Musgrave Gin have been at the forefront of South Africa’s Artisan Gin revolution since its beginning in 2015 and are not ones to lose their lead. 2016 has seen Musgrave spearhead international trends for gin lovers once again with their latest addition to the family – Musgrave Pink Gin.
Incorporating style, elegance and femininity, Musgrave have followed the demand for pink drinks and trends in rosé wine with their very own rose water infused Gin variety. Rosé has been around as long as most of us can remember. The 1980’s saw the introduction of fruity sorts such as White Zinfandel which granted, remain more of an embarrassing memory. However, Rosé has blossomed over the years – It’s pink appearance making it a firm pillar in modern day womanhood.
Musgrave pink gin was recently awarded first place at the 2016 Michelangelo Wine and Spirits awards proving itself to be a strong contender in the artisan spirits category. To be enjoyed on the rocks, with a splash of soda or in a range of cocktails, this versatile spirit makes the perfect accompaniment to any meal or occasion.
The Origins of Musgrave Gin
Maurice Boon Musgrave, grandfather of founder Simone Musgrave, left Plymouth in 1949 bound for Africa to start a new life exploring and discovering the people and land of Africa. After three months on a ship with a small baby, a measles outbreak and many a day of seasickness, the adventure that would change the shape of his family had begun.
From then onward an African family would take on the adventure Maurice had started. The spirit of endeavour, adventure and courage lives on in granddaughter, Simone, guardian of Maurice’s passion for the unusual. Musgrave Gin is no ordinary spirit – it is an artisan gin celebrated for its top notes of Cardamom, African Ginger and Grains of Paradise.
We chatted to Simone Musgrave, mom of two, about her delicious gin and how she juggles her career and her lovely family.
Is your gin the first and only pink gin in South Africa? Do you think producers will catch onto this, and will we see a variety of tinted gins from Musgrave in the future?
Yes it is. Like all innovations, the market will catch onto it and we will see copies coming onto the market not only in terms of colour copies but flavour too. I won’t look at another gin at this stage as the market has become quite cluttered with gin and our focus will be on consolidating our brand in the market.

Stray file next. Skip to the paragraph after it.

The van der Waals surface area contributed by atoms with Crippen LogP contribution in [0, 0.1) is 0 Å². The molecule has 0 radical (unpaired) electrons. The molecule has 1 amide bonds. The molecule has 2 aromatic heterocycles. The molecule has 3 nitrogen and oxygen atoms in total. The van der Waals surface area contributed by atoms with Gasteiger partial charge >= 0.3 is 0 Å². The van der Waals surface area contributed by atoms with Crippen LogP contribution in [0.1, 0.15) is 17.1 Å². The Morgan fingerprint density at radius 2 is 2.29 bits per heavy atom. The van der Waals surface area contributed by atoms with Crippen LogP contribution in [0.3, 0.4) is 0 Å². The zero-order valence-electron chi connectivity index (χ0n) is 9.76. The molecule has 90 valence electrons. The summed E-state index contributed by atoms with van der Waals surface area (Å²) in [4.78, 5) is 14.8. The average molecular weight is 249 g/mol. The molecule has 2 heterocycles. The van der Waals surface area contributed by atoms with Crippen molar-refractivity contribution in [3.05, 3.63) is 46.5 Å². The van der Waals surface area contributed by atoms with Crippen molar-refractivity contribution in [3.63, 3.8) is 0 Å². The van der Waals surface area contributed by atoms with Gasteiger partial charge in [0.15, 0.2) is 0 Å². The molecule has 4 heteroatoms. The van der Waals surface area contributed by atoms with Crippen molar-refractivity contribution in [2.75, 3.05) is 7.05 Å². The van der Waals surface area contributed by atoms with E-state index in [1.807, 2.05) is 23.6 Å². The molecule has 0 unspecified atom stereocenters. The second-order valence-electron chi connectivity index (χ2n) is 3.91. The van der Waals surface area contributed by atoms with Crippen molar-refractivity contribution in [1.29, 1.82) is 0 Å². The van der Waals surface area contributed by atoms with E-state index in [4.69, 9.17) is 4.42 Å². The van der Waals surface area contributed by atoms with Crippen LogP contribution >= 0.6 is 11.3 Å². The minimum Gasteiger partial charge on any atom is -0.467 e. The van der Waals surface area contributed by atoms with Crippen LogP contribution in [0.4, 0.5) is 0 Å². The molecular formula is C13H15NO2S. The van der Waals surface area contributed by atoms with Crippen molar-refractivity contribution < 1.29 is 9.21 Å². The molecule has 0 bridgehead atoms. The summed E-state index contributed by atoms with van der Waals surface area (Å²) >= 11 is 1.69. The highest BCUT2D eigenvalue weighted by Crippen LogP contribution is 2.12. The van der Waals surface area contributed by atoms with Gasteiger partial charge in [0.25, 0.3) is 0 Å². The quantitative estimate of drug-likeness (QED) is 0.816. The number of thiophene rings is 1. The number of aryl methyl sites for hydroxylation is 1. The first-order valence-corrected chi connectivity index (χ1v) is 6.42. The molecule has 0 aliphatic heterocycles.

Can you tell us about the thinking behind your pink gin packaging? It really is a stand-out design.
I wanted to disrupt the spirits category by targeting, overtly, a product for the female market as well as continuing our brand story with tales of a bygone era and giving cues to a product that contains a rose flavour… It sets us apart from the transparent gins and excites not only women as we have seen but all consumers.
There are so many gins on the market and many South African gin products based on fynbos, how are yours different?
Musgrave has no fynbos or rooibos inclusions at all. We are uniquely different in that we tell a story of the African Spice Route and source our botanicals to represent a total African Story. The top notes of African Ginger and Grains of Paradise come from Ghana and cardamom represents the spices of Zanzibar.
Are men receptive to the pink gin or is it mainly women in your target market?
We are finding a great following of Musgrave Pink amongst men and it seems to transcend gender. Although it is pink, it is a bold and sophisticated flavour and not at all sweet or overly perfumed so it will appeal to all pallets.
Why pink? Is this trend about colour or a bigger mindset?
Pink is a colour that represents so many free thinking movements. It not only has been used to signify support for breast cancer and aids but also is revolutionary colour signifying the freedom of the gay movement.